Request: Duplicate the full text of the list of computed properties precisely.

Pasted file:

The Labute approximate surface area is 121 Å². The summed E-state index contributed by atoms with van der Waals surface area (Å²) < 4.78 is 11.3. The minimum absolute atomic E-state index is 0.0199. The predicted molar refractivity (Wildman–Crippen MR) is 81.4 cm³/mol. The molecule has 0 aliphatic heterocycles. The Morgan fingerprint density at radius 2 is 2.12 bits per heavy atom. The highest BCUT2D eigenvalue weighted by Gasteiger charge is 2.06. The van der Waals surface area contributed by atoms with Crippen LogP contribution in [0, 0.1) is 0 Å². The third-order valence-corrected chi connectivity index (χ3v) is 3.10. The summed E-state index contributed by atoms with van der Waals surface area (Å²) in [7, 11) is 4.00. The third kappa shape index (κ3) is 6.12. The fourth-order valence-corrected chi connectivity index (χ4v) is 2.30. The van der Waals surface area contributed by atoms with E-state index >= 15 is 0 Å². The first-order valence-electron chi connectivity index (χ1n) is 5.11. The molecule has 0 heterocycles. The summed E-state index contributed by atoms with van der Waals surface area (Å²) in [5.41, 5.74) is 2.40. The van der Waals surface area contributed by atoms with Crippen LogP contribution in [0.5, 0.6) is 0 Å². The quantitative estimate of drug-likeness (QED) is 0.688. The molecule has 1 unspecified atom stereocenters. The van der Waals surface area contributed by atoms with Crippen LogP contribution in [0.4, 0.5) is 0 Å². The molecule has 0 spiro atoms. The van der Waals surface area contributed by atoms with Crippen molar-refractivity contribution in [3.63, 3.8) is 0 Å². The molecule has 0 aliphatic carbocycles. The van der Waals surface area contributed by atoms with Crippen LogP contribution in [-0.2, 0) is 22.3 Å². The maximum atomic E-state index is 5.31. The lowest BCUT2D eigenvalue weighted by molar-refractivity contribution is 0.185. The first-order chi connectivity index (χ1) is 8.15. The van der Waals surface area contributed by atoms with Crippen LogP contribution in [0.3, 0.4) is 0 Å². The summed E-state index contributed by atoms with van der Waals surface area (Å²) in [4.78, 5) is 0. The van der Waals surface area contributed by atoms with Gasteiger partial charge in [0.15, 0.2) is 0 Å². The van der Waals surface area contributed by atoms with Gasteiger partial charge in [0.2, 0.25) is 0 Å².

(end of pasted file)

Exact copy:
The Labute approximate surface area is 121 Å². The summed E-state index contributed by atoms with van der Waals surface area (Å²) < 4.78 is 11.3. The minimum absolute atomic E-state index is 0.0199. The predicted molar refractivity (Wildman–Crippen MR) is 81.4 cm³/mol. The molecule has 0 aliphatic heterocycles. The Morgan fingerprint density at radius 2 is 2.12 bits per heavy atom. The highest BCUT2D eigenvalue weighted by Gasteiger charge is 2.06. The van der Waals surface area contributed by atoms with Crippen LogP contribution in [0, 0.1) is 0 Å². The third-order valence-corrected chi connectivity index (χ3v) is 3.10. The summed E-state index contributed by atoms with van der Waals surface area (Å²) in [7, 11) is 4.00. The third kappa shape index (κ3) is 6.12. The fourth-order valence-corrected chi connectivity index (χ4v) is 2.30. The van der Waals surface area contributed by atoms with E-state index >= 15 is 0 Å². The first-order valence-electron chi connectivity index (χ1n) is 5.11. The molecule has 0 heterocycles. The summed E-state index contributed by atoms with van der Waals surface area (Å²) in [5.41, 5.74) is 2.40. The van der Waals surface area contributed by atoms with Crippen LogP contribution in [0.5, 0.6) is 0 Å². The quantitative estimate of drug-likeness (QED) is 0.688. The molecule has 1 unspecified atom stereocenters. The van der Waals surface area contributed by atoms with Crippen LogP contribution in [0.4, 0.5) is 0 Å². The molecule has 0 spiro atoms. The van der Waals surface area contributed by atoms with Crippen molar-refractivity contribution in [3.63, 3.8) is 0 Å². The molecule has 0 aliphatic carbocycles. The van der Waals surface area contributed by atoms with Crippen LogP contribution in [-0.2, 0) is 22.3 Å². The maximum atomic E-state index is 5.31. The lowest BCUT2D eigenvalue weighted by molar-refractivity contribution is 0.185. The first-order chi connectivity index (χ1) is 8.15. The van der Waals surface area contributed by atoms with Crippen LogP contribution in [0.3, 0.4) is 0 Å². The summed E-state index contributed by atoms with van der Waals surface area (Å²) in [4.78, 5) is 0. The van der Waals surface area contributed by atoms with Gasteiger partial charge in [0.15, 0.2) is 0 Å². The van der Waals surface area contributed by atoms with Gasteiger partial charge in [0.2, 0.25) is 0 Å².